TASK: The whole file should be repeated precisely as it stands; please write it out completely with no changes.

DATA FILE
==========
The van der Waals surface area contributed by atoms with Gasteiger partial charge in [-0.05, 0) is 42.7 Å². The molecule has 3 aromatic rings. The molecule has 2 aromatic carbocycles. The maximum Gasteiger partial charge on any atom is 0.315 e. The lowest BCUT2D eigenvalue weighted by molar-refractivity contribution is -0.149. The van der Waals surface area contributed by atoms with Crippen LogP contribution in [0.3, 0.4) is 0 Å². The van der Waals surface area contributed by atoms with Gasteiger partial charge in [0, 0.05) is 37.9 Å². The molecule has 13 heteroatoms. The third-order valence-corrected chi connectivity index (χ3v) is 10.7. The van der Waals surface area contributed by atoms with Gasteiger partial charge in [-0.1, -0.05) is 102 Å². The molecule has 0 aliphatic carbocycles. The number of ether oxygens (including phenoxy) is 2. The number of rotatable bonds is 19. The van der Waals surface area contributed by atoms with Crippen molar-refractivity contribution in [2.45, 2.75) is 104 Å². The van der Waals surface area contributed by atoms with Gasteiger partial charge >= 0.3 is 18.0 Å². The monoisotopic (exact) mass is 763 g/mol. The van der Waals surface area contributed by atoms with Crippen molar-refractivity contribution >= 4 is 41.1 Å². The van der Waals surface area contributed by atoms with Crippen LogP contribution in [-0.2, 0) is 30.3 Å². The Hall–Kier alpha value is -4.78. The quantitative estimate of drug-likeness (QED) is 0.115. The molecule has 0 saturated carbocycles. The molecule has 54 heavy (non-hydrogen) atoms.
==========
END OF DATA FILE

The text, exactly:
The van der Waals surface area contributed by atoms with Gasteiger partial charge in [-0.05, 0) is 42.7 Å². The molecule has 3 aromatic rings. The molecule has 2 aromatic carbocycles. The maximum Gasteiger partial charge on any atom is 0.315 e. The lowest BCUT2D eigenvalue weighted by molar-refractivity contribution is -0.149. The van der Waals surface area contributed by atoms with Crippen LogP contribution in [0.3, 0.4) is 0 Å². The van der Waals surface area contributed by atoms with Gasteiger partial charge in [0, 0.05) is 37.9 Å². The molecule has 13 heteroatoms. The third-order valence-corrected chi connectivity index (χ3v) is 10.7. The van der Waals surface area contributed by atoms with Gasteiger partial charge in [-0.1, -0.05) is 102 Å². The molecule has 0 aliphatic carbocycles. The number of ether oxygens (including phenoxy) is 2. The number of rotatable bonds is 19. The van der Waals surface area contributed by atoms with Crippen molar-refractivity contribution in [2.45, 2.75) is 104 Å². The van der Waals surface area contributed by atoms with Gasteiger partial charge >= 0.3 is 18.0 Å². The monoisotopic (exact) mass is 763 g/mol. The van der Waals surface area contributed by atoms with Crippen molar-refractivity contribution >= 4 is 41.1 Å². The van der Waals surface area contributed by atoms with Crippen LogP contribution in [-0.2, 0) is 30.3 Å². The Hall–Kier alpha value is -4.78. The quantitative estimate of drug-likeness (QED) is 0.115. The molecule has 0 saturated carbocycles. The molecule has 54 heavy (non-hydrogen) atoms.